How is the military changing you

Character study: military service makes men permanently less social

Service in the military can change people. How much can be seen most dramatically in those who return from missions with a post-traumatic stress disorder: Confident young soldiers then become frightened, frightened and sometimes quite aggressive civilians.

Of the around 2,370 German soldiers on missions abroad, this affected a total of 1,602 last year - significantly more than in 2013, when it had been 1,423.

But military service also shapes and changes the personality of soldiers who do not even go abroad, as a study by Joshua Jackson from Washington University in St. Louis shows.

The investigation was carried out in 2012, but has received little attention so far. Jackson, together with scientists at the University of Tübingen, spent more than six years studying the personal development of young men who went to the armed forces for a year after graduating from high school - and contrasted them with their peers who instead opted for community service.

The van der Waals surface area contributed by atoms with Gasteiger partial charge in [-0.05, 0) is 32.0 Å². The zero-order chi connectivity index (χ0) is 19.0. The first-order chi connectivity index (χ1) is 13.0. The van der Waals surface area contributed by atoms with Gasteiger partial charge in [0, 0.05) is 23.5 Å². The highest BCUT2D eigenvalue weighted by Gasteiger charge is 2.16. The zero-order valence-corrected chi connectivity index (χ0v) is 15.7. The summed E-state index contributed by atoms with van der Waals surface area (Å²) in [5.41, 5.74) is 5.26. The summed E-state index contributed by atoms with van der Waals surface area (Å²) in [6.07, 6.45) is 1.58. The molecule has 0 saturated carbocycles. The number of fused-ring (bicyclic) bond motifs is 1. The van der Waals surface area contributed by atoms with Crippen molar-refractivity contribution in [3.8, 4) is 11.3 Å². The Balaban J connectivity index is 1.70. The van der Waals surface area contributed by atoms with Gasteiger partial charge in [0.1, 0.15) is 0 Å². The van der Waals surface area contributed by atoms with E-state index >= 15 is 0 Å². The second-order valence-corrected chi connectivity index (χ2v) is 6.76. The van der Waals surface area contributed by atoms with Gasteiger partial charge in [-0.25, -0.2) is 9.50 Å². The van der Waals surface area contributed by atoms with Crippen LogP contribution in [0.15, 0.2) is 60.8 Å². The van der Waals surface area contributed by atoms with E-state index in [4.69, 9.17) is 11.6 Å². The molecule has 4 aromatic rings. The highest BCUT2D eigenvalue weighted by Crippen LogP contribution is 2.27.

More aggressive and uncooperative

The researchers first found that the personality of those doing community service and those who preferred to join the armed forces differed when they made the decision. The Bundeswehr soldiers were emotionally more stable and generally more open to new experiences, but also more aggressive, more competitive than cooperative, and cared less about the feelings of others.

"You are less warm and friendly than others from the start," says Jackson, "and the military seems to reinforce these personality traits."